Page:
Social media tool Get Behind It will post the message on people's feed at the exact time the quake struck Christchurch.
Founder Becky Siame was hoping for one million participants to show their support for Christchurch.
She has about 500 people already, and needs another 500 to launch.
And the residents of Christchurch are also marking the fifth anniversary by transforming road cones and construction fences with flowers.
Cantabrians this morning started to redecorate their city, which has been under a constant state of construction since the quake.
Placing flowers in road cones was an act of remembrance that started during the first anniversary of the February 22 quake.
Jo Scott went round with her family filling up 185 cones for victims of the Christchurch earthquake this morning, alongside her kids.
"Busy day for the Scott whanau...we did 185 cones," she wrote on Facebook.
"One for each person who died. Cars beeped, people thanked us, there was even a thumbs up. Lovely way to remember.
"And next year...let's all do it. We got most our flowers from trees in the redzone. So peaceful though sad there."
Christchurch today - What you need to know
• The civic memorial service will be held at 12pm on the Archery Lawn in the Christchurch Botanic Gardens and all members of the public are welcome to attend.
The mayor of Christchurch, Lianne Dalziel, will speak at the service at midday. A minute's silence will be observed at 12.51pm and the service is expected to end about 1pm.
• The Order of Service can be seen here: http://ccc.govt.nz/assets/Documents/Culture-Community/Events-Festivals/22Feb2016OrderofService-web.pdf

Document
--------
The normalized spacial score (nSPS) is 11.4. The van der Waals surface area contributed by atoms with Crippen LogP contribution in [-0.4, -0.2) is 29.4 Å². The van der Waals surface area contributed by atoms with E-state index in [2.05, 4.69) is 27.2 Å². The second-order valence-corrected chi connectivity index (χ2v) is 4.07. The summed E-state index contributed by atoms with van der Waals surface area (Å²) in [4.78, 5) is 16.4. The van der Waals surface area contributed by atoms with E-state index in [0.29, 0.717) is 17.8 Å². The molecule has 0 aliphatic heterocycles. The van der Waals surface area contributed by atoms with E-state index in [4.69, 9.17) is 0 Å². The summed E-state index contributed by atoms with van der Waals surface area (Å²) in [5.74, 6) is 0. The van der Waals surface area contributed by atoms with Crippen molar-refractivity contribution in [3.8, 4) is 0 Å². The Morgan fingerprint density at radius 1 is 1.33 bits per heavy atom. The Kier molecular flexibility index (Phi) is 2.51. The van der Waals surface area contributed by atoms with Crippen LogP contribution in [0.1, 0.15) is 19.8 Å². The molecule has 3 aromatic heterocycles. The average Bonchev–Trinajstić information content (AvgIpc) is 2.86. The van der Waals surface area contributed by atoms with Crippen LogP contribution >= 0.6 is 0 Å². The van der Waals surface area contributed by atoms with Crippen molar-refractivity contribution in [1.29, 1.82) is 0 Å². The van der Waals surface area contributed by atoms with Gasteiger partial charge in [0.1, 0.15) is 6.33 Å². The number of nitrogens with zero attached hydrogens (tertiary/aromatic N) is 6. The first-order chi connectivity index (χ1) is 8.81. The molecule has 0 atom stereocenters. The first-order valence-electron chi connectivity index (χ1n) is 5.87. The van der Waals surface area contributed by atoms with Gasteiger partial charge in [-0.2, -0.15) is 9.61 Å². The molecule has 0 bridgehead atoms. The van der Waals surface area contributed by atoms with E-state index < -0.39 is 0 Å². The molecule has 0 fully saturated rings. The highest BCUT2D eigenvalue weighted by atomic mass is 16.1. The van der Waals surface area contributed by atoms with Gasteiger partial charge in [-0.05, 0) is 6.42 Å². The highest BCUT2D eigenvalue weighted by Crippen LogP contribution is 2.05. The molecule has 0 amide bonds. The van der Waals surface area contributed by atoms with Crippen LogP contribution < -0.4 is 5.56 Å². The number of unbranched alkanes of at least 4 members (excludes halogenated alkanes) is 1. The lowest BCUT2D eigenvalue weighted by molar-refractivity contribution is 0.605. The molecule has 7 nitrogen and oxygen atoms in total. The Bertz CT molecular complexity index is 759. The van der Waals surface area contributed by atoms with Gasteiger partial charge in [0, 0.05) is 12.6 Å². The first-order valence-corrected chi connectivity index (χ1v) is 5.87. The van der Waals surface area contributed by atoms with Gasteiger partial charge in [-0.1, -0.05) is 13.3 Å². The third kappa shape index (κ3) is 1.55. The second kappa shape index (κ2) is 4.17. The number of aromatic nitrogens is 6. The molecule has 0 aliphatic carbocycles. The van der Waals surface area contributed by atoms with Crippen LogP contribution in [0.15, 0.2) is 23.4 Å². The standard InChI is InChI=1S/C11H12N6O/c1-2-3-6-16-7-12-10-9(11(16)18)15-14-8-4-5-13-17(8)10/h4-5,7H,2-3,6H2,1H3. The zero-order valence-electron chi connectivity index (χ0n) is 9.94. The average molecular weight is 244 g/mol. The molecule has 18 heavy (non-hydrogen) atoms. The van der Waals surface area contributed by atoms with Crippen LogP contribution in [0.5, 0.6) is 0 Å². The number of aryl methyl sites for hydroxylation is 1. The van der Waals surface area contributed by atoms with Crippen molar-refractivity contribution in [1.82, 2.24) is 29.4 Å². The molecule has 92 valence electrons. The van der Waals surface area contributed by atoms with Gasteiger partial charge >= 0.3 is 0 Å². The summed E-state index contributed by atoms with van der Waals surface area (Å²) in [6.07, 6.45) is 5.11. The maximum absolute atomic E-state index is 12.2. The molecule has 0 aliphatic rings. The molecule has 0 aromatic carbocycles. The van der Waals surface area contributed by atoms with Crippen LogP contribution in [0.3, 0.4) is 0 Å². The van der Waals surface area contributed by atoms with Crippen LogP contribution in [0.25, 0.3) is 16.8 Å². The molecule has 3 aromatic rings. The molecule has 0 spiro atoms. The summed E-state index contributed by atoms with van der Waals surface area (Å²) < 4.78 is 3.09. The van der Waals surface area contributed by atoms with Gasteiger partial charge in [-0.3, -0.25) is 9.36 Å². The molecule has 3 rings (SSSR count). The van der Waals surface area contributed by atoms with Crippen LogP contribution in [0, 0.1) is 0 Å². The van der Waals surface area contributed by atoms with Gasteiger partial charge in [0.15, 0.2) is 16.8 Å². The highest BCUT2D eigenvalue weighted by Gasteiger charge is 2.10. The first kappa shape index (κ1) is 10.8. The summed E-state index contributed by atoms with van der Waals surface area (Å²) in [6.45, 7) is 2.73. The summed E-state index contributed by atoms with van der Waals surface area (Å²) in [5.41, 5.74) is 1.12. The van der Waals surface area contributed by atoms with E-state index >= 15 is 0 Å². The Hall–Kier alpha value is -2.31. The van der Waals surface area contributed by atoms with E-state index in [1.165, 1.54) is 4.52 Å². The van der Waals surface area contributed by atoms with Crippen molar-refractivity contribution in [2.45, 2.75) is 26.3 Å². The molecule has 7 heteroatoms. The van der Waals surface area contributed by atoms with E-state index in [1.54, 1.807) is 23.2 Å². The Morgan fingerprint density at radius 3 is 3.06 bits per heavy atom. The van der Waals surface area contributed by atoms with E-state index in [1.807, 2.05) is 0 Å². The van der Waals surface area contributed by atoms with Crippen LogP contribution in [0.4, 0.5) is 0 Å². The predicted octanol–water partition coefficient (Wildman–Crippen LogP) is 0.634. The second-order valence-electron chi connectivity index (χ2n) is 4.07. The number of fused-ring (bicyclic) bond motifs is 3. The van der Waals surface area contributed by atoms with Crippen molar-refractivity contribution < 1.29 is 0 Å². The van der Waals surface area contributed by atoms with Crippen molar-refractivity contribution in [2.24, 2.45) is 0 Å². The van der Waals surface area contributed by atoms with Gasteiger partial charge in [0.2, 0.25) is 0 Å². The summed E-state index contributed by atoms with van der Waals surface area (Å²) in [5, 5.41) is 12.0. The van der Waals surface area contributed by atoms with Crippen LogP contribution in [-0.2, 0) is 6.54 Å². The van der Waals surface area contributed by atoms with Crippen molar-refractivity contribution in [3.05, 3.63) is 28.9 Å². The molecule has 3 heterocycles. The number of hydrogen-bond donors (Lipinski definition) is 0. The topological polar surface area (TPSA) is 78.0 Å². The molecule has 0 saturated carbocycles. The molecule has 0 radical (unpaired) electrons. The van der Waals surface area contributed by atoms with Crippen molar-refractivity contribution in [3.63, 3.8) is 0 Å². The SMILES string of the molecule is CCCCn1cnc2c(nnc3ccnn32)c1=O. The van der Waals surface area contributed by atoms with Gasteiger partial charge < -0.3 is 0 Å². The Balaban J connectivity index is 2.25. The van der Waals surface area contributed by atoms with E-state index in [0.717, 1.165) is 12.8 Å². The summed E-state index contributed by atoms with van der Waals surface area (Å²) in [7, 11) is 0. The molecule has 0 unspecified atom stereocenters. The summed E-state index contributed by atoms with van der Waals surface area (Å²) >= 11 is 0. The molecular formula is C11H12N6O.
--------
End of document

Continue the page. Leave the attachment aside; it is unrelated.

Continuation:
• The River of Flowers event will take place at more than 20 sites along the Christchurch waterways including at the Daffodil Woodlands bridge in the Botanic Gardens, near to where the civic memorial service is being held.
People who attend the civic memorial service will be invited to release a flower into the Avon River as an act of remembrance.
The sites will be open from 8am to 8pm and some of the sites will be hosted by local groups between 12.30pm to 1.30pm.
• The Christchurch Transport Operations Centre is reminding people that because of the Black Caps v. Australia test match at Hagley Oval today and the earthquake memorial service in the Christchurch Botanic Gardens, extra traffic is expected around the central city.
It said to plan ahead for both events and allow extra time for parking and walking. A 30km/hr speed limit is in place for parts of Riccarton Ave and parking for the memorial service is available at the Riccarton Ave and Armagh St carparks, as well as on street parking.
There will be a drop off zone in place on Rolleston Ave next to the Canterbury Museum.
• The WeatherWatch forecast for Christchurch today is morning cloud with the chance of some drizzle, then breaking into some sun this afternoon. Easterly winds will also develop. There is a 30 per cent chance of precipitation.